Next week we will cover the lengthy list of Unrestricted and Restricted Free Agents the Penguins will have to make decisions on, and break down what roles the players may have under a new coach and system.

1 comment:

  1. This whole playoff run had a strange feel for me. Normally when the Pens make it to the tournament, excitement is rampant and fans are clamoring about how their boys are going to trounce the competition. That wasn't the case for the large majority.

    Minds were filled with anxiety more than anything else. Waiting to see which team would show up from game to game. Fans never really got fully behind the team since they never had any consistent performance to get pumped. I found myself sitting back in apprehension of a blown play far more than anticipating an awesome Pens goal. This goes against what sports are expected to feel like when your team is in the running.

    I never really got on the Fire Disco Train, but I think we have (for the most part) all arrived at that place now. I do believe there is a problem that lies deeper than just Dan. Like, how Sid has no problem chirping back at him and being all around defiant at times. Maybe he sees the shortcomings of the coach, or maybe it's his ego getting in the way. Either way, they need a big shift in another direction.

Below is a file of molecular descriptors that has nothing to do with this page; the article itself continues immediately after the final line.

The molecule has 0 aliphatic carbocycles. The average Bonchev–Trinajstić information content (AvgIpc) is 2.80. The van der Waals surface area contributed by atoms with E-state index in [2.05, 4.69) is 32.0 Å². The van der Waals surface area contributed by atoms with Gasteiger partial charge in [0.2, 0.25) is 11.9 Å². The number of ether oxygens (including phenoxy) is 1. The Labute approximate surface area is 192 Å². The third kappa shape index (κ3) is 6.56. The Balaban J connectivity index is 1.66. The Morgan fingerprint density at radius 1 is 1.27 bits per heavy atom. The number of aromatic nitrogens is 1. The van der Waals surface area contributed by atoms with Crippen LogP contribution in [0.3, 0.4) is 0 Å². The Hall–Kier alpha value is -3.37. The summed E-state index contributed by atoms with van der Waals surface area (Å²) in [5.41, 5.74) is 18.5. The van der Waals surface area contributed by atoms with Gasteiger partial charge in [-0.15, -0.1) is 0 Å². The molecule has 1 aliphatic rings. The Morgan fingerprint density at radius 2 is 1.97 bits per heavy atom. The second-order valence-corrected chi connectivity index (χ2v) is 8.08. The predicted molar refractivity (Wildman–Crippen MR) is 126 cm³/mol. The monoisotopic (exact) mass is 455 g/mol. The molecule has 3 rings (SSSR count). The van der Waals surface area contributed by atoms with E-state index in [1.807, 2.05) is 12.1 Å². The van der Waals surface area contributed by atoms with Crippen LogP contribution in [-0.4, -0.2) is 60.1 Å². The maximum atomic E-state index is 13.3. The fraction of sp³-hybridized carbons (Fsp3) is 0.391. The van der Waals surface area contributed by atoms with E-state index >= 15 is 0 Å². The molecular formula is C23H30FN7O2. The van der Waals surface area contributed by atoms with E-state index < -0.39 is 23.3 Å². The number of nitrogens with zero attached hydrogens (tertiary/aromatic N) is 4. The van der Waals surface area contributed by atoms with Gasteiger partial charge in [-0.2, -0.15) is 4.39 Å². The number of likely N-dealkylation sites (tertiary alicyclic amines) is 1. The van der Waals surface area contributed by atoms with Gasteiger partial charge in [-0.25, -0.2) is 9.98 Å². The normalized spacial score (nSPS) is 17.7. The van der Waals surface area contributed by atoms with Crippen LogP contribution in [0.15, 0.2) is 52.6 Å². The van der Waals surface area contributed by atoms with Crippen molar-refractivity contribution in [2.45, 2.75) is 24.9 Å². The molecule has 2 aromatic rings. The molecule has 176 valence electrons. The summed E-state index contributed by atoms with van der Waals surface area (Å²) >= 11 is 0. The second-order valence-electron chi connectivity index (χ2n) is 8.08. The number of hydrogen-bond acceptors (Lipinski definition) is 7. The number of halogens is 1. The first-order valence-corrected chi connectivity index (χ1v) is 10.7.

When the ax starts swinging, I won't be shocked to find out who gets hit. My only curiosity is to see if anyone tries to stand up for those taking the hit. The most ideal outcome, for me, is to see the team stand up for those around them. Not the normal PR BS that comes in interviews about how guys compete and all that mess. I'm talking about putting their asses in the spotlight to show they stand by the product they put forth. Own up to it so to speak.

    Going forward, I'm somewhat relieved at the idea of some freshness with the team. I just hope other fans realize that this isn't something that is likely to turn around in a single offseason. It will take time and patience to get back to where they were in 09. Let's all hope it happens before we lose the prime of some of the NHLs brightest stars.

    Go Pens